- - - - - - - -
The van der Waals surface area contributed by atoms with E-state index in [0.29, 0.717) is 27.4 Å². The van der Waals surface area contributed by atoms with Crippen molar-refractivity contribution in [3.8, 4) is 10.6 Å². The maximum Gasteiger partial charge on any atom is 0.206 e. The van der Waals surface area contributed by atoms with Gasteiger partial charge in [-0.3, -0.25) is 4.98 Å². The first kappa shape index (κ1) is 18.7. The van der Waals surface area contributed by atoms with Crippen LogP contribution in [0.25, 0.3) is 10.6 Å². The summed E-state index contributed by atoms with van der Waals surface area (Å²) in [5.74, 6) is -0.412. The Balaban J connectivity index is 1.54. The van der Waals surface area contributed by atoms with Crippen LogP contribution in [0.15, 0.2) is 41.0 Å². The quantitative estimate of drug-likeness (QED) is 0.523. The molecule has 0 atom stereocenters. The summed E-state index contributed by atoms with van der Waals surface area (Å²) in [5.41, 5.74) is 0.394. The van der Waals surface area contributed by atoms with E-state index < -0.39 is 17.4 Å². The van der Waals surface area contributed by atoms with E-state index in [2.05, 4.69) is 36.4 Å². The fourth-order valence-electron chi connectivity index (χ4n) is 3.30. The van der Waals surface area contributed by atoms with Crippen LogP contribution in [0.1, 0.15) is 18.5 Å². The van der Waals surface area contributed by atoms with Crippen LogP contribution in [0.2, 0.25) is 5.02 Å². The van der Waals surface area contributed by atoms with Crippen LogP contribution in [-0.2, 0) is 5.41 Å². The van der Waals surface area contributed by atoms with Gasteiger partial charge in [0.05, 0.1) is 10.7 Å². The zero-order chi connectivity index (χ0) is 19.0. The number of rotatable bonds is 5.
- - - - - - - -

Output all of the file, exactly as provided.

The van der Waals surface area contributed by atoms with E-state index in [0.29, 0.717) is 27.4 Å². The van der Waals surface area contributed by atoms with Crippen molar-refractivity contribution in [3.8, 4) is 10.6 Å². The maximum Gasteiger partial charge on any atom is 0.206 e. The van der Waals surface area contributed by atoms with Gasteiger partial charge in [-0.3, -0.25) is 4.98 Å². The first kappa shape index (κ1) is 18.7. The van der Waals surface area contributed by atoms with Crippen LogP contribution in [0.25, 0.3) is 10.6 Å². The summed E-state index contributed by atoms with van der Waals surface area (Å²) in [5.74, 6) is -0.412. The Balaban J connectivity index is 1.54. The van der Waals surface area contributed by atoms with Crippen LogP contribution in [0.15, 0.2) is 41.0 Å². The quantitative estimate of drug-likeness (QED) is 0.523. The molecule has 0 atom stereocenters. The summed E-state index contributed by atoms with van der Waals surface area (Å²) in [5.41, 5.74) is 0.394. The van der Waals surface area contributed by atoms with E-state index < -0.39 is 17.4 Å². The van der Waals surface area contributed by atoms with E-state index in [2.05, 4.69) is 36.4 Å². The fourth-order valence-electron chi connectivity index (χ4n) is 3.30. The van der Waals surface area contributed by atoms with Crippen LogP contribution in [0.1, 0.15) is 18.5 Å². The van der Waals surface area contributed by atoms with Crippen LogP contribution in [0.2, 0.25) is 5.02 Å². The van der Waals surface area contributed by atoms with Crippen LogP contribution in [-0.2, 0) is 5.41 Å². The van der Waals surface area contributed by atoms with Gasteiger partial charge in [0.05, 0.1) is 10.7 Å². The zero-order chi connectivity index (χ0) is 19.0. The number of rotatable bonds is 5.